Earned wage access (EWA) is a buzz phrase that professionals in the payroll industry may have been hearing more and more as of late. These programs are offered by some major employers such as Walmart and McDonalds, and the perk can be used as a benefit to attract and retain employees. EWA has gained even more popularity with the growth of the gig economy and companies specializing in products that make EWA easy for businesses to adopt and offer to their employees.
What is Earned Wage Access?
Also referred to as instant pay or on-demand pay, these are programs that Ear By doing so, it offers flexibility that some employees may need to meet financial obligations or to just get paid on a schedule that works better for their situation, especially for those currently being paid on a biweekly or semi-monthly basis. With most of these vendors utilizing electronic payment methods, it can also be an effective way for businesses to get more of their employees to opt-out of receiving paper checks.
EWA providers may limit the number of transactions during a period, or set restrictions on how much of an employee’s earnings can be accessed through the program. Some vendors may also have transaction fees which are charged with each employee’s request for an early transfer or withdrawal. These rules serve as a way to protect both the employer and vendor from overextending and being caught in a position where they don’t have the ability to collect on the money they have already paid out. It can also be argued that the limits and fees help with more responsible use of this perk, with employees only utilizing the service when absolutely necessary.
These might sound like great benefits for an organization to offer its employees, but there can be downsides to EWA programs as well, and businesses should do their research before deciding to implement a solution and work with a vendor. It’s important to remember that rules may vary from state to state, and not all solutions may be compliant with every state a business operates or has employees in. Methods for distributing funds to employees can also vary, with some providers only allowing ACH transactions, and others allowing immediate credit to a vendor-specific debit card. In the case of ACH transactions, these might not always allow for immediate access to funds, depending on the bank and the ACH schedule. Some also see the limits and fees as another form of a payday loan, which is counterintuitive to the idea that EWA should empower employees who are tight on money. Many EWA solutions are third-party applications that link to the organization’s HRIS or payroll system, which may require additional time and resources spent by the payroll team to manage yet another platform to perform their work.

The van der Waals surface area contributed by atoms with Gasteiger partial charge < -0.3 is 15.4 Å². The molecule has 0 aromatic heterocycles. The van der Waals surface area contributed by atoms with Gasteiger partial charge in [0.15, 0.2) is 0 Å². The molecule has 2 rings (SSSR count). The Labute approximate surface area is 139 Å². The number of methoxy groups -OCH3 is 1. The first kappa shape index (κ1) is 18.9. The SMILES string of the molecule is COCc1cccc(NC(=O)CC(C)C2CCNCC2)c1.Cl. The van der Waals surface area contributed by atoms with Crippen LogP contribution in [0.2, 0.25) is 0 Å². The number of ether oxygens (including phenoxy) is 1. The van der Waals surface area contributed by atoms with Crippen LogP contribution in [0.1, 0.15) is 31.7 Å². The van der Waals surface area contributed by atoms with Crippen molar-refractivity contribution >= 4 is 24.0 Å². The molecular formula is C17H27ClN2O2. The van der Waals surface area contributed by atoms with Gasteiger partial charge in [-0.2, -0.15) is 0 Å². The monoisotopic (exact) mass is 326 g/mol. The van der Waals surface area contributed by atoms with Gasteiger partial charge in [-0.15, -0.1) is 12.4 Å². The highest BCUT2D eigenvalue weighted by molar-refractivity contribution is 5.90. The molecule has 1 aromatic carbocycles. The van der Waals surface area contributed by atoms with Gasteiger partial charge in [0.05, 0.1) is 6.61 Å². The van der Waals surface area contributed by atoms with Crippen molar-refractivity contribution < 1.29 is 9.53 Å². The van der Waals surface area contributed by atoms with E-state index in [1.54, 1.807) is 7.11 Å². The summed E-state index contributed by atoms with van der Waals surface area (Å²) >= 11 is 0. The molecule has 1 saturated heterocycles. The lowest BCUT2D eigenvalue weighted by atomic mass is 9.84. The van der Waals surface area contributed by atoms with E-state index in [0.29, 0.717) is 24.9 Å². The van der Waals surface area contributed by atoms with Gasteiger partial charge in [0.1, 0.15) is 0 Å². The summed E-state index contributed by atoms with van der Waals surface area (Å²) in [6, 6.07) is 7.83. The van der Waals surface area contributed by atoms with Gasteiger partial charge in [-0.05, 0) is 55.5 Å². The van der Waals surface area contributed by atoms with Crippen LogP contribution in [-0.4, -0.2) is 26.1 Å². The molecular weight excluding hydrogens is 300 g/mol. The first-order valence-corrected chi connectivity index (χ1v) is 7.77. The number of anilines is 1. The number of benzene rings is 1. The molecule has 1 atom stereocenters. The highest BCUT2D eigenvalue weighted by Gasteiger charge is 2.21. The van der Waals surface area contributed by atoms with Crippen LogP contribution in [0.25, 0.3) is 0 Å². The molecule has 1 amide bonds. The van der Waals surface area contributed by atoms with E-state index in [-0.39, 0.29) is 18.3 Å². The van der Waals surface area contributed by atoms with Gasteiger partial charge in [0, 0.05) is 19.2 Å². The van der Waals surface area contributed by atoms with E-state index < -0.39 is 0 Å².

Consider the Pros and Cons of EWA
There are both benefits and downsides to implementing an EWA program in an organization. While EWA may offer a way to attract and retain more talent, there can be added fees and costs to the program, and it may also result in added administrative burden to the team. It is encouraged for every business that is considering adopting this type of program to do its due diligence and make sure they are making the right decision for their company. Valor Payroll Solutions helps companies decide if EWA is a wise move for their specific situation through our payroll consulting service. Please let us know if you have any questions about this, or any other, payroll related topic.